Alright, as for the pricing, Intel is asking $17,000 which is quite a hefty cost. In fact, against Genoa, it is almost $5000 more expensive, so that is something Intel will have to worry about. The 8490H can offer an 8S configuration, which amounts up to 480 cores, 960 threads, and 900MB of cache. EPYC Genoa on the other hand only offers a 2S configuration. The only caveat here is the price. The 8490H in an 8S configuration will cost you $136,000, or 0.136 Million USD.
Intel Max CPUs
Intel’s new Max CPUs are the world’s first x86 CPUs to ship with high-bandwidth memory. The Xeon Max CPU (9480) features 56 Performance cores. These cores span across 4 tiles which are connected through Intel’s embedded multi-die interconnect bridge in a 350W package. The Xeon Max CPU contains 64GB of high bandwidth memory along with support for PCI Express Gen 5 and CXL1.1 Input/Output. These CPUs can be used in two different modes, namely the HBM Flat mode and the HBM caching mode.
As for the package size, it stands at 5800 mm2, which is roughly 28% higher than the standard SPR-SP lineup. Intel Max CPUs support 80 PCIe Gen 5.0 and Gen 4.0 lanes along with 8-channel DDR5-4800 memory.
|CPU||Cores||Base Clocks||Boost Clocks||Price|
|Xeon Platinum 9480||56||1.9GHz||2.6GHz||$12,980|
|Xeon Platinum 9470||52||2.0GHz||2.7GHz||$11,590|
|Xeon Platinum 9468||48||2.1GHz||2.6GHz||$9,900|
|Xeon Platinum 9460||40||2.2GHz||2.7GHz||$8,750|
|Xeon Platinum 9462||32||2.7GHZ||3.1GHz||$7,995|
The large memory size is going to be extremely competitive against AMD’s Genoa in specific workloads. Though, not as fast as cache, its massive size will give it a slight edge in optimized tasks. All CPUs in this lineup have 64GB of high-bandwidth memory, so that’s something new. As HBM uses more power than DDR5 memory, Intel Max CPUs top out at just 56 cores, due to TDP limits.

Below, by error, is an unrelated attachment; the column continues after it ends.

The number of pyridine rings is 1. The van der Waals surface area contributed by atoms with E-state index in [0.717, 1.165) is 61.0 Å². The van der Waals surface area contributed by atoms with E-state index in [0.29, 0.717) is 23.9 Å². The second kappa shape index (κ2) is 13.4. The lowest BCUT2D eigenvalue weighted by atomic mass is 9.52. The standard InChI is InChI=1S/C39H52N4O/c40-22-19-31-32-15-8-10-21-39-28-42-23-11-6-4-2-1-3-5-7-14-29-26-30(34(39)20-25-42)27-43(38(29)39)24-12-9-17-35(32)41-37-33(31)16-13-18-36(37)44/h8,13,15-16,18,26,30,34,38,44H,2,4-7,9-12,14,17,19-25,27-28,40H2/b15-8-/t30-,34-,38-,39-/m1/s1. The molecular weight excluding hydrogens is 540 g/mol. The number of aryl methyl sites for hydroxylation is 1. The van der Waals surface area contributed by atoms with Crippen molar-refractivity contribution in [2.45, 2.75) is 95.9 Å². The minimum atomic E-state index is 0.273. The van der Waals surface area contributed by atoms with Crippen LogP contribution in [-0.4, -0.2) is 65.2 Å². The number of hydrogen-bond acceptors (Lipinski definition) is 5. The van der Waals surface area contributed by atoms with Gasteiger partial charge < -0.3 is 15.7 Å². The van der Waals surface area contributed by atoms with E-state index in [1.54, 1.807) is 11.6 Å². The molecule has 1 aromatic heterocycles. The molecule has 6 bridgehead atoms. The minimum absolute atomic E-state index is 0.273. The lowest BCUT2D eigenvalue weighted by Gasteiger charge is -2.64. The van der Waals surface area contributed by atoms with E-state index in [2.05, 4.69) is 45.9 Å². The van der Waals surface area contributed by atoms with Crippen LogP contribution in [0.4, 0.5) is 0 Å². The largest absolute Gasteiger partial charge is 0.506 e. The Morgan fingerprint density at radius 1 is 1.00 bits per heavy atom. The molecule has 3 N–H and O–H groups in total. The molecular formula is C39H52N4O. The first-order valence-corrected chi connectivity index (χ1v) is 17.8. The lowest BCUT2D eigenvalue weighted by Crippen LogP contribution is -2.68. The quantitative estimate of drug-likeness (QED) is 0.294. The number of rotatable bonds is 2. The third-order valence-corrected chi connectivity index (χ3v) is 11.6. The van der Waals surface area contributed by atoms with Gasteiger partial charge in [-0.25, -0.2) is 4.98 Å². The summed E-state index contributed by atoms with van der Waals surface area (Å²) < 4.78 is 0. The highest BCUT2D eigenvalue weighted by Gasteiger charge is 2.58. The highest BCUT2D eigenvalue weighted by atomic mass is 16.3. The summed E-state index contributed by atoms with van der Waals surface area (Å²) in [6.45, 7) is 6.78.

Intel Max GPUs
On the GPU side of things, we have Intel’s new Data Center Max GPUs codenamed ‘Ponte Vecchio‘. Based on the Xe-HPC architecture, they offer up to 128 Xe Cores specifically designed for handling high-speed computing. In addition, we see 408MB of L2 cache which is termed the highest in the industry along with 64MB of L1 cache. What’s better is that these GPUs support ray tracing which can help accelerate scientific visualizations.
The Max GPU series features 3 SKUs equipped with blazing-fast HBM and support PCIe Gen 5.0, which is an industry-first.
- Max Series 1100 GPU: A 300-watt double-wide PCIe card with 56 Xe cores and 48GB of HBM2e memory. This GPU offers a base clock of 1GHz, which can boost up to 1.55GHz.
- Max Series 1350 GPU: A 450-watt OAM module with 112 Xe cores and 96GB of HBM.
- Max Series 1550 GPU: Intel’s maximum performance 600-watt OAM module with 128 Xe cores and 128GB of HBM.
When compared to last-gen, Sapphire Rapids offers the following increases:
- 53% higher general-purpose compute
- Up to 10x faster AI performance
- Up to 2x capacity for vRAN at the same power level
- Up to 2x higher data compression
- Up to 3x higher performance in Data Analytics
- Up to 3.7x (Xeon Max CPU) faster in memory-bound workloads
Against the 3rd generation of Xeon Scalable CPUs, Sapphire Rapids is 2.9x more power efficient. On using the Optimized Power Mode, Intel is promising power savings of up to 70W. Similarly, with Sapphire Rapids, expect to see 55% lower TCO with a 524,000 kg reduction in CO2 emissions.
Performance (Max Series)
Against the NVIDIA A100, the Max Series GPUs are 2x faster in both OpenMC and miniBUDE. That is a huge feat to achieve, considering Intel is dabbling in unfamiliar territory.
The story does not end there as Intel terms the GPU Max series 1.5x faster than the NVIDIA A100 in Virtual Reactor Simulation.
The blood-bath for NVIDIA continues because Intel claims that its new GPUs are almost 2.4x faster in financial workloads.
With Sapphire Rapids officially out to the market, AMD will aim to launch Bergamo very soon. These CPUs are promising on paper, but they are sadly nowhere near what Genoa packs. It’s like comparing Ryzen 7000 against Alder lake. If we could reverse time, we probably would and tell Intel to release these CPUs earlier. But since breaking one of the most fundamental laws of physics is not our forte, Intel will have to suffer in the server department until they get ‘Intel 4‘ or even ‘Intel 3‘ ready.